Sikkim has gone organic, and here is what we can learn from themSanjana Ray
It’s goodbye ‘Green Revolution’ and hello ‘organic farming’ for the people of Sikkim. The practice which has been encouraged through the pages of our EVE books, but never really been seen actively, has finally been implemented thanks to the efforts of the current Chief Minister, Pawan Kumar Chamling. Chamling had made his declaration for a purely ‘organic state’ way back in 2003, despite many protests from the agricultural branches of the society. Twelve years later, his dream has become a reality, and as Prime Minister Narendra Modi announced earlier this January, Sikkim has become India’s first organic state.
In stark contrast to the UPA’s attempts to bring about a ‘Second Green Revolution’ that included bringing intensive farming practices, to Assam and beyond, Narendra Modi’s Government has garnered support for Sikkim’s new zeal on agricultural mechanisms and a strengthened political will.
Quite naturally, the transformation from age-old agricultural practices that included the use of pesticides and fertilizers to a wholly organic setting wasn’t without its share of obstacles. Protests had broken out among the locals at Chamling’s initial declaration, stating that the state did not produce even enough for itself and hence the transformation would lead to a fall in production, leading to extremely dire situations for the farmers.
However Chamling’s resolve was not shaken. “We were convinced, if we went organic, there will be a value addition that we can offer to both farmers and the consumers of our products. We have a terrain that cannot make us self-sufficient in food production. So we decided to focus on what we can grow in Sikkim and give them the value of being organic”, says Khorlo Bhutia, Secretary of the State for Agriculture, and Chief Executive Officer of Sikkim’s organic success, as stated in The Better India. He claims that the aim of this transformation was so to create produce that would be chemical-free.
The 77,000 hectares of cultivable land, which was already segregated into small pockets, was to be changed into an organic mould. The only advantage that Sikkim had in its favour to surmount this overwhelming task was that her previous practices of farming did not include a heavy use of chemical methods, unlike states like Punjab and Haryana.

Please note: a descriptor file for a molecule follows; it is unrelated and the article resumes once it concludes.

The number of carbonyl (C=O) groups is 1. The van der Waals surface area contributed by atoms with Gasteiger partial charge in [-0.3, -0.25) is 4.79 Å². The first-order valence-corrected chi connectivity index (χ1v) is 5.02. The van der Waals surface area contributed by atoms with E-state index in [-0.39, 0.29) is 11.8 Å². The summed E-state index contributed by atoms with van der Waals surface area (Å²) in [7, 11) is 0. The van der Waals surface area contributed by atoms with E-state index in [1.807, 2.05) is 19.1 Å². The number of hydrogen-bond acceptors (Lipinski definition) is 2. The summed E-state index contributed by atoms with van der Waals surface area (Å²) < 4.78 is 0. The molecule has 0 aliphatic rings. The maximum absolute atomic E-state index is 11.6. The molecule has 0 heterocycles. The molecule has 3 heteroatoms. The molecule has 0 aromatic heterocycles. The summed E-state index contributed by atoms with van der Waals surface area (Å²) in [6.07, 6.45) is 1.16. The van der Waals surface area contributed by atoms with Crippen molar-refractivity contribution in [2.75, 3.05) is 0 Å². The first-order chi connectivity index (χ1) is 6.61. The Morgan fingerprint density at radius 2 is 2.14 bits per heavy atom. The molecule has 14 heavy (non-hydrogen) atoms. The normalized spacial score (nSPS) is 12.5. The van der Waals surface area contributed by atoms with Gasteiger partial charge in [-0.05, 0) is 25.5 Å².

The first step was to cut the subsidies offered by the Government, on chemical pesticides and fertilizers. With time, the Government decided to ban them once and for all. The best part about this transformation to an organic state wasn’t limited to the efforts of the farmers or contractors alone. All branches of society catering to all kinds of professions came together, and this move gave a leeway to many inspired young individuals to create businesses around it as well.
For instance, the first move was to educate the farmers regarding the changes that were to take place and the benefits of cultivating in an organic state. To this end, ‘The Sikkim Organic Mission’ was drawn up, which explained the ‘why’, ‘what’ and ‘how’ of the mission, provided seeds and manure and trained the farmers in the organic methods. Some of these farmers were even sent outside the state to receive advanced training for the new form of farming, a practice they took to fairly well. Binita Chamling, a young entrepreneur who returned from London recently, has established her startup , Organic Sikkim, which works at eliminating the middlemen and dealing directly with the farmers to sell their produce to the rest of the country and the world, reigning in a profit for the concerned farmers and eradicating the possibility of them being scammed by these same middlemen.
A ‘Sikkim Organic Market’ has now been set up on the call of the State Government that sells everything from pulses to greens to oranges to pickles made from the local ‘dalle’ chillies, all of which are organic. The organic alternatives to chemical fertilisers are cow manure and compost from plant residues, among others, and the alternatives to pesticides include clay and extracts from neem, garlic and mushroom.
The price difference between the organic and conventional varieties of some vegetables is not that stark in most cases, with the organic variety not more than 20-25 percent pricier. However, with spices like turmeric the difference could be three to four times. “When people ask us why it’s so expensive, we tell them it’s organic and it’s a lot of work. Most people understand,” says Tiwari, who runs a stall in ‘Sikkim Organic Market’ and does business worth between Rs 2,000 and Rs 3,000 a day.
By turning to organic methods of cultivation, the farmers of Sikkim have managed to counter many common plant diseases that came from using too much pesticide and more famously, the ‘Rhizome Rot Disease’ that would ruin Sikkim’s most important cash crop- ginger.
“We are proud to have achieved this feat spending just Rs 55 crores (as of November 2015),” says Bhutia. To cap it off, reports have shown that the demand for the organic produce has soared – farmers are earning 20 percent more, a new breed of entrepreneurship is springing up and Sikkim has now become privy to a new rage – ‘organic tourism’.
Sikkim’s decision to turn into an organic state should serve as a model of inspiration for all others – going to prove that taking a step towards progress and development can be done in compliance with nature as well. Other states in India that are turning towards endorsing this initiative are Andhra Pradesh, Kerala, Arunachal Pradesh and Mizoram.